The conventional wisdom of moderating and reversing the crash may no longer be applicable to such imminent speedy disaster in global scale. But accelerationism cultists offer an optimistic mantra: let the bad get worse, let everything go faster; then a universal change will get closer with a promising future. The tactics “laam caau” (mutually assured destruction, or “if we burn, you burn with us”) that Hong Kong protesters deem to stand a fighting chance against the formidable authoritarian state is probably a spin-off of accelerationism. Xi’s China also has its own version of accelerationism: the Chinese accelerationists believe that all they can do is to help pull it along when the doubling-down repressive policies of the Chinese Communist Party is pushing the country to hell. They support President Xi to do more, not less, in his authoritarian rule. Xi has been credited by Chinese netizens as the “Accelerator-in-Chief” (in comparison to Deng Xiaoping as the “Architect-in-Chief” in the opening and reform era). The conviction is that when the nation is already beyond saving, helping to it dash along its current downfall trajectory will bring about its self-destruction. Because only a devastating collapse of the whole system can give rise to a phoenix-like rebirth from the ashes. Deleuze and Guattari ask a similar question and provide a possible answer in Anti-Oedpius: “what is the solution? Which is the revolutionary path? … perhaps the flows are not yet deterritorialized enough, not decoded enough, from the view point of a theory and a practice of a highly schizophrenic character. Not to withdraw from the process, but to go further, to ‘accelerate the process,’ as Nietzsche put it: in this matter, the truth is that we haven’t seen anything yet.” The idea that things must get worse before they can get better prevails in the mind of the people who feel hopeless and powerless about the current political situation. While there is not a head-on protest, open revolt, or a passive surrender in straight sense, the agency the Chinese accelerationists assure to themselves is that, by fully complying with the irrational demands of the regime, they are able to speed up the demise of the overt mechanism of the repressive system. Hence, their obedience is entirely an external one without any sincerity in the consciousness. With such performativity, the Chinese accelerationists insist they can exploit and hasten the disruption conducive to the final fall of the system in a fundamentally affirmative manner. Is the notion of acceleration one of the “weapons of the weak”? Can it be counted as a compelling but subtle form of subversion?
How do we know the acceleration of pace leading to the total downfall is not a veil of illusions? Xi Jinping regime advances with more aggressive strategies internationally because it points toward a belief that Trump is accelerating American decline. For some, that the East rises and the West falls is around the corner. Hasn’t the existing system already been promoting from the outset how speed is able to enhance efficiency, productivity, and economic equality in a utopian manner, while speed itself is a part of the systematic violence aggravating exploitation and oppression? What if the acceleration can never give rise to the annihilation of the system but only contribute to its further growth and strengthening, given that capitalism historically expands with crisis and its “creative destruction” has served as the constitutive condition for its structural self-rejuvenating from within? Can high speed make a difference since the system into which we are all trapped is already a very unstable one that only relies on emergencies or obstacles as some kind of “solution” for its survival, if not progress? Where is the human agency if everything is left to the death drive of the mechanism itself?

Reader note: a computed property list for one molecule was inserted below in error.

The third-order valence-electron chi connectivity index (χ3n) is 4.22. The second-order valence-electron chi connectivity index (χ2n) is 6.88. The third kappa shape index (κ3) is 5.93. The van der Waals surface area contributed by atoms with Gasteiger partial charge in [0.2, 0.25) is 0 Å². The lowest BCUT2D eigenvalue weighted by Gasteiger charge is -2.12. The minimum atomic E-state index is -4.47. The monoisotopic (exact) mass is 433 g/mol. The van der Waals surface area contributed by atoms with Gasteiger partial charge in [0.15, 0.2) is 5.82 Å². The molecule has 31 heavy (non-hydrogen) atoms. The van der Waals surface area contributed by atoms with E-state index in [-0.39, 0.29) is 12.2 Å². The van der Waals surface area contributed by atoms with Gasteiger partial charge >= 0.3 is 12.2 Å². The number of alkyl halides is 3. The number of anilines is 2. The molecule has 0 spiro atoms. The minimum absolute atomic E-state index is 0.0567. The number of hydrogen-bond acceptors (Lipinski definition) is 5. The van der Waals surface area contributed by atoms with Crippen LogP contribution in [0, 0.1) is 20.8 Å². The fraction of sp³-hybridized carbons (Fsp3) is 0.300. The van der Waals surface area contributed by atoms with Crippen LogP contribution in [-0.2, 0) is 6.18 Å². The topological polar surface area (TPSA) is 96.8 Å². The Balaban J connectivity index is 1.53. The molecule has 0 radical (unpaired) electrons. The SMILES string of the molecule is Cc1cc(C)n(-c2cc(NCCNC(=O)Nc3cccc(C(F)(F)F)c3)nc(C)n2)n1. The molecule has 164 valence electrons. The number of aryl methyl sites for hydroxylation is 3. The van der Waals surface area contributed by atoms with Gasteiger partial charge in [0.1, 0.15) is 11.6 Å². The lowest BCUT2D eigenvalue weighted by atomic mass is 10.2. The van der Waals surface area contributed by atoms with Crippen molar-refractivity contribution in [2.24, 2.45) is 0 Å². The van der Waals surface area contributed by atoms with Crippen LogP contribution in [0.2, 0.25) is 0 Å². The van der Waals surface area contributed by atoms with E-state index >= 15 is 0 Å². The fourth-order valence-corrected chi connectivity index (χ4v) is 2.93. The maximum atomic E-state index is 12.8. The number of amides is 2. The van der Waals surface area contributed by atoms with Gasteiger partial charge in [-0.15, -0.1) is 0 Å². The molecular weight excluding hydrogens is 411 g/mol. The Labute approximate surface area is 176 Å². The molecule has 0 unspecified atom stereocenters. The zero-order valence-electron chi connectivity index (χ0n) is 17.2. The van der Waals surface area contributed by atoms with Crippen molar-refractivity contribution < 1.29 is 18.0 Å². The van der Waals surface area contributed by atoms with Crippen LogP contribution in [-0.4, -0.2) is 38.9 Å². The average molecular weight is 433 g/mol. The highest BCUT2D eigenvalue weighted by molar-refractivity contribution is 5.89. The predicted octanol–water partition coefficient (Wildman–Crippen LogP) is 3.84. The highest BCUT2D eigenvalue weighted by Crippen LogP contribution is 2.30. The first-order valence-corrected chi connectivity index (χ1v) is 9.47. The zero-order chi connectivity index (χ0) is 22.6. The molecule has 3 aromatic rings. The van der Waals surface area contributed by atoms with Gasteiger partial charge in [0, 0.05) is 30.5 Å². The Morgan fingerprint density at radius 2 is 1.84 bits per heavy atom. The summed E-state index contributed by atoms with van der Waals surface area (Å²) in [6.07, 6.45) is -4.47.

Accelerationism makes people believe that action is still possible, changes can be brought to the world, and the system is still available to potential changes, no matter how feeble human agency in such circumstances is. However, can the push to accelerating the downfall be understood as some kind of “clinamen” or swerve? The high-speed fall is never homogenous. Lucretius tells us when atoms with their own weight fall straight down, they have a habit of deflecting a bit in space at an unpredictable time to change their motion. If there is no swerving, atoms would all fall vertically into the infinite emptiness, no collision among atoms will produce anything in nature. Hence, there must be a swerve from the downward movement triggering off the following encounters and crashes between the atoms in order to produce the universe. If clinamen is the originary determination or essence of atom’s motion, speeding up or not no longer matters since chance encounter is destined to happen. In addition, if time is out of joint, speed change may no longer tell if it is aberrant, deviant, or normal. To speed up or to slow down is nothing but just a conduct of time. If time is dislocated, chaos is not an exception but a constitutive part of order which is sustained by permanent violations of its own rules. The perception of any difference between chaos and order, between change and stability is made possible, however, by our own subjectivity—our own presence that has to be counted and included in the picture we are observing and analyzing. Self-reflexivity, self-consciousness, and our ability to be aware not only of objects but also of oneself, that by no means are something given but mostly erring, remain the only quality to help us generate bifurcating, dissonant thoughts in order to search for the possibilities of new becoming and reorientation. Acceleration or clinamen, speed or swerve, probably is a logical absurdity without justification. But, consequently, it can find its place in human subjectivity. It is us and only us who can turn physics into metaphysics.
Kwai-Cheung Lo, Hong Kong Baptist University, Hong Kong